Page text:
19. How I hate when things like this happen. I have seen this myself. I’ve read books that my fellow writers have deemed spectacular and 5 stars. Why? Because they were also friends of the author. I don’t participate in that practice, and cannot even imagine giving a 4-5 star review to a 2-3 star book. I recently purchased a book to review. It got many 3 – 5 star ratings. People raving about it. It was so boring I thought I’d commit suicide. Needless to say, I never said I’d review it, no one knew I bought it… I just accepted the $3 loss and put it down. I’ll never read it. I don’t believe in gushing over something that terrible. What I do believe in is honest reviews and critiquing and explaining why I feel that way. And that’s what I would expect from anyone reviewing my books. I’ve only recently started posting reviews on my blog. And, to the dismay of many writers (in the future, I’m sure), I give honest critiques of the story, characters, and I usually only point out editing misses to an extent if they muck up the story. I’d never bash an author in public, but contact them privately with anything awful. Regardless, my reviews are also not a synopsis. It’s redundant. I mean, as a reader if I’m looking to reviewers, I’ve already read the description and just want thoughts on the book. My reviews are about 3-5 times longer than the average review because I try to be different in my reviews, and I do say what I would’ve liked to have seen in the book. I consider it a reader asking the writer to do better. I think that if someone asks me for a review, or sends out a fishing line for reviews, they need to be ready for honesty…or stop writing.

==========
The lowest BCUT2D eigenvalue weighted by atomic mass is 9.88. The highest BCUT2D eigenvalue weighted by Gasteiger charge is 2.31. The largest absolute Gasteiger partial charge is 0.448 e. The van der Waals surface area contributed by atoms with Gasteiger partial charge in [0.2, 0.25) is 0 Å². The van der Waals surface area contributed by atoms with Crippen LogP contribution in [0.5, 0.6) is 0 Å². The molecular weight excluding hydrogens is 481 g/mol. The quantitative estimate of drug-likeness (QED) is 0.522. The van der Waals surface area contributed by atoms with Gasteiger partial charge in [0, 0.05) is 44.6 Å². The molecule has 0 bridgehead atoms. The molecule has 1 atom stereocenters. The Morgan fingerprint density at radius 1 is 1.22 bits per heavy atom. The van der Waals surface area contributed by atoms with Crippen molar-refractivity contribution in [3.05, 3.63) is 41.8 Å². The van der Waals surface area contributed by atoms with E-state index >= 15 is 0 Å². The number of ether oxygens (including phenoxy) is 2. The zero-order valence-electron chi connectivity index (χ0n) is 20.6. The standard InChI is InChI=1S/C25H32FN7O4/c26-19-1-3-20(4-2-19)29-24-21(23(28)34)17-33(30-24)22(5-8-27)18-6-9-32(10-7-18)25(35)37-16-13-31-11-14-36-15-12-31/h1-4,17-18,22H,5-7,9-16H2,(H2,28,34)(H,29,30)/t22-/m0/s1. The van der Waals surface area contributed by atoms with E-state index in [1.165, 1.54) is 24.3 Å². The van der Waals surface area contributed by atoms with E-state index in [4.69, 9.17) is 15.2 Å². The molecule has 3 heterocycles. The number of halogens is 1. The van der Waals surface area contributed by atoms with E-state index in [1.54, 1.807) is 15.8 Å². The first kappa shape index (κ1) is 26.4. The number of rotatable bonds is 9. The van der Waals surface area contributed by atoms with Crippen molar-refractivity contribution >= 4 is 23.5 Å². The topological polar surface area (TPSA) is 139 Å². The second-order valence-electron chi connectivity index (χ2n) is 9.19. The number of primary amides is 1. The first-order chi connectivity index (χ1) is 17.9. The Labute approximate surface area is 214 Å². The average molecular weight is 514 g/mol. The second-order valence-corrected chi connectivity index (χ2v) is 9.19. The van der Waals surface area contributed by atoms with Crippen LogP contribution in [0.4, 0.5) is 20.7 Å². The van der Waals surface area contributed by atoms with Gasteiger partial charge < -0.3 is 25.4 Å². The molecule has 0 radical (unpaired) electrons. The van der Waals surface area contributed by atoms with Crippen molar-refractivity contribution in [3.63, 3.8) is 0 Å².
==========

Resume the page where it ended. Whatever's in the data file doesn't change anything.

• I share your reviewing philosophy Wanda. I review books I purchase, borrow from the library and get for free (either from the author directly or through free Amazon promotions). I approach each book the way I was taught to approach “literature” such as PRIDE & PREJUDICE or LOLITA–close reading of the text with an eye toward what works, what doesn’t work and why. This means that my reviews invariably include suggestions for how the book might have worked better–even if I gave it five stars. On the other hand, such close reading very often leads to my assigning a HIGHER number of stars than a more casual reader might have. I can appreciate what the author intended–even if he or she didn’t quite pull it off. I give marks for risk taking and originality. So a book with major flaws can still get four or five stars from me if the plot was ambitious or the characters especially well drawn. Someone else reading the same book might say, “What was she thinking giving this book four stars?” or “How could she give this book only three stars? It was fabulous!” In the end, it comes down to personal sensibility. Any review is merely opinion. My goal is to give as informed and useful an opinion as possible. Carrie

    • Thought you’d commit suicide? LOL. That is harsh.

      I studied for my MFA at USC and in those classrooms and writing tables we could be brutal. But I know I am a better writer since I was challenged to blow the others out if the water.

      I love your perspective on writing reviews.

  20. Pingback: The Troll Under the Bridge: How to Write a Good Bad Book Review | The Musings & Artful Blunders of Scott D. Southard

  21. The other funny thing is that these practices will make reviews less effective; if I don’t think it’s honest then it won’t impact my decision. So besides being wrong, it’s not even in the writers best interest.

    • This is one of two posts I’ve written about reviews. The other is the disturbing trend you see of aggressive negative reviews (trolls). It does make wonder if there should be a line of who or what circumstances there should be before a review.

      In the very least people should read the entire book. Not as easy a rule to follow as one might imagine.

      Thanks for reading and writing!

      • I can’t imagine reviewing something I haven’t read. I do sometimes take review requests but only do if it matches my interest and, whether it’s intended or not, do as a straight review. But it may be easier for me since it’s not related to my day job.

      • Oh, you see them on Amazon (heck, I have one on one of my books, but that guy was more a troll. I don’t think he read more than a few sentences if even that. He just wanted to be mean). Sometimes people even do reviews before a work comes out, saying how excited they are. It is really ridiculous.

  22. Pingback: Thoughts on Book Reviewing | The Musings & Artful Blunders of Scott D. Southard